I updated my old notes and attached them here along with the modified loader code. Hope it helps.

P.S. I really like openLuup, it runs rock solid for months. Had to update to the newer version only because GitHub recently changed the SSL security, and AltUI failed to download. I was happy to see that AK already took care of that. Thanks!

@explorer… what a pleasure to see one of your very rare posts to this forum. I’m sure that most users are quite unaware of the critical input that you’ve had to several key aspects of openLuup. A public “thank you” for that.

Your latest post seems important enough to me to:

[ol][li]make the topic sticky, and,[/li]
[li]look closely at incorporating your changes to the loader.[/li][/ol]

I debug locally on my development system, but there are clearly times when being able to debug a separate system will be useful.

Done! Available in the development branch as v.18.3.17

Thanks again, @explorer, I’d be pleased to hear that these changes work as expected, and save you (or others) from any tedium when updating in future. Perhaps a slight edit now required for your debugging instructions!

I just returned from vacation and what a pleasant surprise! Thank you!

Updated my system to the latest openLuup development branch, it worked like a charm. Adjusted debugging instructions in my original post.

Thanks guys for the shortcuts. That saved a lot of effort. I’m pretty much up and running, however, I am running into an error when running an openluup instance (needed to run/debug an instance of a long abandoned plugin).

The debugger stops at line 579 with a nil value in userdata.lua (local ol = luup.devices[2]). I can get past the error if I substitute “luup.devices[2]” with “user_data.devices[2]” but I don’t want to break anything and chances are the error is the result of a startup environment problem on my part.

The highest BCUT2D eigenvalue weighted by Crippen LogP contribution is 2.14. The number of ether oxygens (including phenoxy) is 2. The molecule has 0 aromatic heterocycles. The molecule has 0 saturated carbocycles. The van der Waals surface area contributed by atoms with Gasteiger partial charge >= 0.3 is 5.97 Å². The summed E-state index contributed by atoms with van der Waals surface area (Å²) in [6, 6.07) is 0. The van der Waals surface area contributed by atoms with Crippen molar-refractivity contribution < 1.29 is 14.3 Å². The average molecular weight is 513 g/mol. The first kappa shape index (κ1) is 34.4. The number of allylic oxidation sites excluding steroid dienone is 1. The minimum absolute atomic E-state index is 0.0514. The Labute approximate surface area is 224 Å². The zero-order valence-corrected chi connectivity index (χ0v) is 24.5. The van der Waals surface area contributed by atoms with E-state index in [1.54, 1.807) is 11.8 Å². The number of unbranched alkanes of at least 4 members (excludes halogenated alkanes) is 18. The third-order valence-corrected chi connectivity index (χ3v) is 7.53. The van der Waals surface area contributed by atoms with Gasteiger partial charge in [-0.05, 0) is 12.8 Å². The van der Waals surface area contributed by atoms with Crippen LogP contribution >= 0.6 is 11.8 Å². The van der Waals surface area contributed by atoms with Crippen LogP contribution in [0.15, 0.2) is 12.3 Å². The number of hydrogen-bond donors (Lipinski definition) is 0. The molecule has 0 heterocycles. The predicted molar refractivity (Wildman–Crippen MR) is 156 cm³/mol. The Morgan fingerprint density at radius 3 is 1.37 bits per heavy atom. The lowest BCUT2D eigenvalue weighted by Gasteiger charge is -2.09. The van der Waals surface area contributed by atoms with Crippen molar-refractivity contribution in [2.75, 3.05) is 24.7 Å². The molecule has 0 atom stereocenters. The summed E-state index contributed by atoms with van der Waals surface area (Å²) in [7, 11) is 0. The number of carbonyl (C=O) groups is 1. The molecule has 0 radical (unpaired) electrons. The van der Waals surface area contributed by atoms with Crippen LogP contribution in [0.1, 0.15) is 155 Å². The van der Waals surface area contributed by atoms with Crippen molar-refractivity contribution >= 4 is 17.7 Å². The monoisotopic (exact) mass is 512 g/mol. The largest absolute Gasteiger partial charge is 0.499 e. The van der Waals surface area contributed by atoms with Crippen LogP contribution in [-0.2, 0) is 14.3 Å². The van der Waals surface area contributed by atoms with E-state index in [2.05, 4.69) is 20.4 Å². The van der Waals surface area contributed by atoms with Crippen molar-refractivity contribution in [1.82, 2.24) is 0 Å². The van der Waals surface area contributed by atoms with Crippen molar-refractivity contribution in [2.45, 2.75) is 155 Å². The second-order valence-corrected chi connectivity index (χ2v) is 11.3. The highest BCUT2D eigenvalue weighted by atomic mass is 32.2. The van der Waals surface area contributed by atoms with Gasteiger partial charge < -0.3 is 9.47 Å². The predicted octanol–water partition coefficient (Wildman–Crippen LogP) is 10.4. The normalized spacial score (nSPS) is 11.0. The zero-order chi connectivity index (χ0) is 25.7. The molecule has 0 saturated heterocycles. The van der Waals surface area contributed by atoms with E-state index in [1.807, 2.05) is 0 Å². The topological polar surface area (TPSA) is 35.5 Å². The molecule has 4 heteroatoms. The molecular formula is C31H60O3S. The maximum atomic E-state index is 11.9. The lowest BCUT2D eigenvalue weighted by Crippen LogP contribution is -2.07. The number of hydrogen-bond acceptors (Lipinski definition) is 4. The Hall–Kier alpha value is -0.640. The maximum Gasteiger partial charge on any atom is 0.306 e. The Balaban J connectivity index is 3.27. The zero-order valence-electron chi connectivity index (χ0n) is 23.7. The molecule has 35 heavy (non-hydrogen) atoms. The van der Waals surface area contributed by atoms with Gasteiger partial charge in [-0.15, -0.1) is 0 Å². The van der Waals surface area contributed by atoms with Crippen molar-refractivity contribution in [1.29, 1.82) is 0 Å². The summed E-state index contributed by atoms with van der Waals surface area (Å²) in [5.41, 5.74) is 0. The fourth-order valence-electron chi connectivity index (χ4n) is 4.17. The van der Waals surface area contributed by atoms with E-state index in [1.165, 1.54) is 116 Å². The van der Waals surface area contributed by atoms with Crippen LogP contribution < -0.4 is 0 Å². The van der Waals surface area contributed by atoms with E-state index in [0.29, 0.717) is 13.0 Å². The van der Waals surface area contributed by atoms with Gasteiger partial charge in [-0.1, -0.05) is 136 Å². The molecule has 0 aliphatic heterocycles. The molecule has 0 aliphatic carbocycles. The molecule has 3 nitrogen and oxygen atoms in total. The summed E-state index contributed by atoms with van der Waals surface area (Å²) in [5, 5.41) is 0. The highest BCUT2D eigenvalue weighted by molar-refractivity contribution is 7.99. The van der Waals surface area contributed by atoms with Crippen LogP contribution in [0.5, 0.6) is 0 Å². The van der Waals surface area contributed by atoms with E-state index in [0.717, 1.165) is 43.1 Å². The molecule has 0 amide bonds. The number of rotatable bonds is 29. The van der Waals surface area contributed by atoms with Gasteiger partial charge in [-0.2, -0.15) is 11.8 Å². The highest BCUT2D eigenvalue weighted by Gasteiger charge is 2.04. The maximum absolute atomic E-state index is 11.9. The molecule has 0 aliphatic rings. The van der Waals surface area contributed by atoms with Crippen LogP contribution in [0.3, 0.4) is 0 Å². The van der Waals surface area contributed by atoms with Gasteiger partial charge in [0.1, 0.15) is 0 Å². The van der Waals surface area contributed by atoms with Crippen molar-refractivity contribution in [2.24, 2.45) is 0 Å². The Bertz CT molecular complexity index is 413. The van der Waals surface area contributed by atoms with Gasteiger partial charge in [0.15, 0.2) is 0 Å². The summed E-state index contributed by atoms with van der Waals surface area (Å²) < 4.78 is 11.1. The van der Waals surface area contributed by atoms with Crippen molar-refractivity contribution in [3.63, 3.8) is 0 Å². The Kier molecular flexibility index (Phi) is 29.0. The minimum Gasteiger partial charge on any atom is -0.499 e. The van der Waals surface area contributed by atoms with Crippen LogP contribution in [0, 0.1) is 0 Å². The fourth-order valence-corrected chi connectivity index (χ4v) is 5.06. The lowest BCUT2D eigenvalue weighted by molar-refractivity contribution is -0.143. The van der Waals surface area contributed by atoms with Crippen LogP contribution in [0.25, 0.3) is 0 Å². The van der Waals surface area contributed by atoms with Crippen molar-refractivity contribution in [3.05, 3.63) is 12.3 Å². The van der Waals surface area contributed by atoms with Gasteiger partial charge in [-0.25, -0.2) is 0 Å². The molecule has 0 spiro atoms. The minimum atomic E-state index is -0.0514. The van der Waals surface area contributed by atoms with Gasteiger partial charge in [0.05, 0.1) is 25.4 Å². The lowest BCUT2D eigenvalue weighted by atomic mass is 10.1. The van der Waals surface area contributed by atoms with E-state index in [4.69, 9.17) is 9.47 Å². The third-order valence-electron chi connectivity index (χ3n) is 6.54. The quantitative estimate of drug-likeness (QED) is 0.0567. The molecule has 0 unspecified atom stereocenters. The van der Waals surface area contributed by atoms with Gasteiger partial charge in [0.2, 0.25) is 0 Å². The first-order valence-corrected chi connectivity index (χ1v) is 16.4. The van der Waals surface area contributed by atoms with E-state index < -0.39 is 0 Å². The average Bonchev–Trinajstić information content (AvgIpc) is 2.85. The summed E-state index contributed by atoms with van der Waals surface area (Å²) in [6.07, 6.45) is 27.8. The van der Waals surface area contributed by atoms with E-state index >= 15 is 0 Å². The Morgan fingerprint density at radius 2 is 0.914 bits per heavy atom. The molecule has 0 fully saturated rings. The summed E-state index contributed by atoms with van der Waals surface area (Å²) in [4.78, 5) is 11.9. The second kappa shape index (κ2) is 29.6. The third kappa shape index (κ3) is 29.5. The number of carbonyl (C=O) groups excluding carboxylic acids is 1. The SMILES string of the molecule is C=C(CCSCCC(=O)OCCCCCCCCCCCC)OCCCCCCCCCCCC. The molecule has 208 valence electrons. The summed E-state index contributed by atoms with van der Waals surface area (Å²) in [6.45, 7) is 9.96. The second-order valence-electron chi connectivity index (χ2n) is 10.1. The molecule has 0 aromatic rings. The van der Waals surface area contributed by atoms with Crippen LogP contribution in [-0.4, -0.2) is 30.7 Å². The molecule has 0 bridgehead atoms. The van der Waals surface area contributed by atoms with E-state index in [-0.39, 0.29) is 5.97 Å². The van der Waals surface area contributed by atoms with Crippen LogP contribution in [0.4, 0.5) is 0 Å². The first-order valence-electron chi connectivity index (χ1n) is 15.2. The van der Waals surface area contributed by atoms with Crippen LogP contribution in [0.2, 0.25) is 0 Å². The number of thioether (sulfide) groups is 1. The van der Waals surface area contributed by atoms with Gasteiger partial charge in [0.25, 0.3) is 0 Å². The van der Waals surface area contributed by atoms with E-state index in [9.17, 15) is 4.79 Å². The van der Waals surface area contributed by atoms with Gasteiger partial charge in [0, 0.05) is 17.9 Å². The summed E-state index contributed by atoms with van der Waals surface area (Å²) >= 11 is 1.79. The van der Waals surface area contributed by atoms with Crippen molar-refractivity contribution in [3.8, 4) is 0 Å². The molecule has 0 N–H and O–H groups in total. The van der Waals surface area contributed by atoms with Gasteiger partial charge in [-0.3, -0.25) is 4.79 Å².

I’m running ZB on a Windows 10 machine and openluup on an OrangePi2PC.

Any guidance much appreciated.

luup.devices[2] is the openLuup plugin. It’s always there. (On Vera, this is the scene controller device.)

How did you start up the openLuup instance? What is in the startup log? What’s in the user_data.json file?

It would be wrong to make the substitution you propose. I’ve certainly never seen a problem at this stage of system initialisation.

I start with _debug.lua in the cmh-ludl folder. I’m sure this is an environment problem on my end. The debugger is picking up the JSON and arrays, but is not setting variables—which is causing the nil value. The start-up log shows errors as well with variable initialization:

[code]

2018-04-08 16:15:17.692 luup.create_device:: ERROR [1] D_ZWaveNetwork.xml / / : .\openLuup\loader.lua:388: attempt to call global ‘setfenv’ (a nil value)
2018-04-08 16:15:17.707 luup.create_device:: ERROR [2] D_openLuup.xml / / : .\openLuup\loader.lua:388: attempt to call global ‘setfenv’ (a nil value)[/code]

What version(s) of Lua are you running? Both must be v5.1…

Ah, well that’s probably part of the problem as I’m running 5.2. At least that’s what ZBS says (version running) on the local machine. I realize that Lua has made substantial changes between versions (including 5.3), but why are you using 5.1?

Because that’s what Vera/MiOS uses, and openLuup has to be compatible.

Is it possible to debug startup code (in the AltUI startup window), or do I need to create a temporary plugin to set breakpoints for such code? If so, do I just place the name of the lua code file I want to debug within the startup tag of the temp plugin?

My initial approach to debugging Startup Lua would be to run it first in the Lua Code Test window and sprinkle it liberally with print statements. Within that window, the pretty() function is defined, which allows you to see the Lua structure of tables, etc…